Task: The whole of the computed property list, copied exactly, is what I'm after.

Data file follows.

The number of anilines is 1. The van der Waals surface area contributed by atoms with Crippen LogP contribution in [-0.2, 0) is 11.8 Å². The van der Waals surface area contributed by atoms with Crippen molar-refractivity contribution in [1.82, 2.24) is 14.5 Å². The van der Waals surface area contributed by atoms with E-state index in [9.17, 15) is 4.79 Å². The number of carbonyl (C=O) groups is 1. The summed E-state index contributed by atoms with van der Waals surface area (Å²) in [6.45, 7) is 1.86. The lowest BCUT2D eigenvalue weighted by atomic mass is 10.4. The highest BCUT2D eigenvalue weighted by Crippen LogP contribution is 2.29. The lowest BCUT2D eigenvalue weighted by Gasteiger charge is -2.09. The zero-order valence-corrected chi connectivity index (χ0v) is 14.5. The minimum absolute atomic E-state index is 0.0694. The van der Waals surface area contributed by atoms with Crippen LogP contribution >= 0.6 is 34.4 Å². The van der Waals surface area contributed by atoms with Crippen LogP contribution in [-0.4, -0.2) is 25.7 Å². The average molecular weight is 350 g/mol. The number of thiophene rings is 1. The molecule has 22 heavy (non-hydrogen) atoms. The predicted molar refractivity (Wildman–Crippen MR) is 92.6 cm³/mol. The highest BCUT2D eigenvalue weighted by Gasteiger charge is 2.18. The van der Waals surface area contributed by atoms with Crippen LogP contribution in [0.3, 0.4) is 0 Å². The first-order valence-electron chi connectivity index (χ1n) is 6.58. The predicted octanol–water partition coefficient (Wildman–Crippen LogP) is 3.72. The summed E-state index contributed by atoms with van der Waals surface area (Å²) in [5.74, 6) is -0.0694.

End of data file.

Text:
The number of anilines is 1. The van der Waals surface area contributed by atoms with Crippen LogP contribution in [-0.2, 0) is 11.8 Å². The van der Waals surface area contributed by atoms with Crippen molar-refractivity contribution in [1.82, 2.24) is 14.5 Å². The van der Waals surface area contributed by atoms with E-state index in [9.17, 15) is 4.79 Å². The number of carbonyl (C=O) groups is 1. The summed E-state index contributed by atoms with van der Waals surface area (Å²) in [6.45, 7) is 1.86. The lowest BCUT2D eigenvalue weighted by atomic mass is 10.4. The highest BCUT2D eigenvalue weighted by Crippen LogP contribution is 2.29. The lowest BCUT2D eigenvalue weighted by Gasteiger charge is -2.09. The zero-order valence-corrected chi connectivity index (χ0v) is 14.5. The minimum absolute atomic E-state index is 0.0694. The van der Waals surface area contributed by atoms with Crippen LogP contribution >= 0.6 is 34.4 Å². The van der Waals surface area contributed by atoms with Crippen LogP contribution in [-0.4, -0.2) is 25.7 Å². The average molecular weight is 350 g/mol. The number of thiophene rings is 1. The molecule has 22 heavy (non-hydrogen) atoms. The predicted molar refractivity (Wildman–Crippen MR) is 92.6 cm³/mol. The highest BCUT2D eigenvalue weighted by Gasteiger charge is 2.18. The van der Waals surface area contributed by atoms with Crippen LogP contribution in [0.3, 0.4) is 0 Å². The first-order valence-electron chi connectivity index (χ1n) is 6.58. The predicted octanol–water partition coefficient (Wildman–Crippen LogP) is 3.72. The summed E-state index contributed by atoms with van der Waals surface area (Å²) in [5.74, 6) is -0.0694.